It is apparent that Search Engine Marketing (SEM) becoming far more common as companies continue to engage, build intent, and convert users online. Many industry experts refer to SEM as PPC (pay-per-click). However, SEM is actually both PPC and SEO.
In many ways, SEM is an ongoing experiment for many businesses, as it has only been fully embraced since late 2000’s. Although still in its infancy compared to other marketing tactics, SEM captures the largest share of online spending at 47%. And with mobile ad spend surpassing desktop, and Bing taking over 60 million of the 170 million searches in the US, we’re going to see the market landscape evolve rapidly in 2016.
So, what does this growth mean for future?
Since my business currently operates on both ends of the spectrum (with SEO and PPC services), I thought I’d share some of my favorite insights and thoughts on making the most of your SEM work, especially PPC, and how it can help grow your business.
The Case for SEM
Great SEM can become a multiplier. It acquires customers at a low-cost, creates an opportunity to geotarget your audience, and amplifies the impact of your ad campaign.
Playing to the strengths of SEM involves knowing what you’re working with and what you’re competitors are working with around you. However, if you haven’t used Google Adwords or Bing Ads before, while powerful, they can also be overwhelming. If you go into this jungle without questions, you can easily get lost and never bring home the audience that is out there and waiting for you.
Peep Laja from ConversionXL says that “If you’re not using PPC, you’re making a conscious decision to not use all channels at your disposal.” But is there really that strong of a case to be made for SEM, especially PPC, in 2016?
There have certainly been a few big headlines on the subject in 2016:
- Google’s Local 3-Pack Now Includes Paid Listings
- Google Removes Right Hand Sidebar Ads
- Bing Says 25% of All Searches Are Voice Search
As I briefly mentioned in our article on local Adwords, Adwords is one of the most successful marketing channels if the right sort of strategy is in place. The same goes for SEM across the board in 2016.
In addition, a more industry experts are coming out with their predictions for PPC in 2016. Here are some of its surprising findings from Wordstream when they survey 10 different thought leaders:
“Consumers want—and respond to—advertising that is customized to their interests,” says Lisa Raehsler. “Advertisers who evolve to strategies such as in-market audiences, retargeting and demographic targeting will see positive performance results.”
While strategies continue to change, “be the change” as they say, so how do we analyze the effects of our SEM decisions?
Greg Sterling says that in terms of ad sales, “data will be more widely and effectively used to improve efficiency and reduce churn, in part by identifying and segmenting prospects based on their individual needs or challenges.”
This is all great, but where should I spend my ad budget?
Mona Elesseily points out that Bing Ads has also integrated search functionality into various Microsoft products like Xbox, Microsoft Office, and Cortana, and is “attempting to understand search/user behavior from different platforms, different device types, etc.”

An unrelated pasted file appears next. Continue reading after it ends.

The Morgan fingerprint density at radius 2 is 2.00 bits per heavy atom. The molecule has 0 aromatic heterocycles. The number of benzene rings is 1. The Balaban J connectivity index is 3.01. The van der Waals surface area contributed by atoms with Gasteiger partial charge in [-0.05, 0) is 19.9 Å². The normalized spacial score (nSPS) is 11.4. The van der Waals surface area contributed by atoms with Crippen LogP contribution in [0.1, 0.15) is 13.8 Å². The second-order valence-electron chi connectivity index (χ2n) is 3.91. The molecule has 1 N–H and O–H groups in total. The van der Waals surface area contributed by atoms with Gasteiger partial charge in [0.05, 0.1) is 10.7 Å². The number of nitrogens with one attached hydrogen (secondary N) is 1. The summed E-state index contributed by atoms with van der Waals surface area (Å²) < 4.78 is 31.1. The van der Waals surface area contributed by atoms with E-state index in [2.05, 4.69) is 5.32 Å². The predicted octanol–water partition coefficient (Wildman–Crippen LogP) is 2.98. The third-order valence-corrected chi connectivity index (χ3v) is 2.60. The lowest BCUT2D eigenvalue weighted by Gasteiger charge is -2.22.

With a large majority of PPC analyst having similar feelings, it’s safe to say that SEM has the potential to be just as successful as SEO for many companies — it just lies within the strategy created and the needed adjustments.
That brings us to our next question: what exactly should you include in SEM targeted PPC strategy for 2016? What do SEM and PPC teams need to do in order to thrive?
Embrace the Changes
Many of the advantages lie in growing your PPC and SEO into one holistic SEM strategy. This idea was beautifully illustrated by Anthony Coraggio on Moz. Beyond Anthony’s advice, SEM changes constantly. Let’s walk through some highlights of 2016 so far:
- SEM teams must create strategies to unite mobile. Marin analyzed $7.8bn of annual ad spend to discover more than 50% of budgets are spent on mobile ads.
- A survey by Bizrate Insights (a division of Connexity) said 73% of online buyers use mobile devices to shop online. Extra Space Storage retailer increased ROI by almost 100 points using SEM.
- SEM teams will need to become app-friendly and they need to be indexed. In a study by Searchmetrics, 84% of the 100 most visible websites in Google US searches offer an Android App. While only 30% of these had executed app-indexing.
- Local search within ads is going to continue to get bigger and better. As Bing ties half of their mobile voice searches to local places and Google states mobile makes up 88% of all ‘near me’ searches, we’re going to see mobile local ads get more competitive. After one month of working on SEM, All Things Aquarium received more than 200 qualified local visitors to their website, resulting in many phone calls and several new clients, according to this case study.
As you can see, mobile is really dominating 2016. It’s now more important than ever to being putting together your mobile ad strategy on multiple search engines.
If you’re able to adapt to these changes of 2016, the result will be a more meaningful interaction with your consumer and more conversions.
To sum it up, your SEM process should be influenced by your growing business, competitors, and the ever-evolving market landscape of PPC and SEO. One of the best articles on PPC in 2016, the aptly named 10 of The Most Effective Ad Campaigns in 2016 by my fellow SEJ team member Meg, should help you get started.
Featured Image: Image by Anna Crowe
All screenshots by Anna Crowe. Taken July 2016.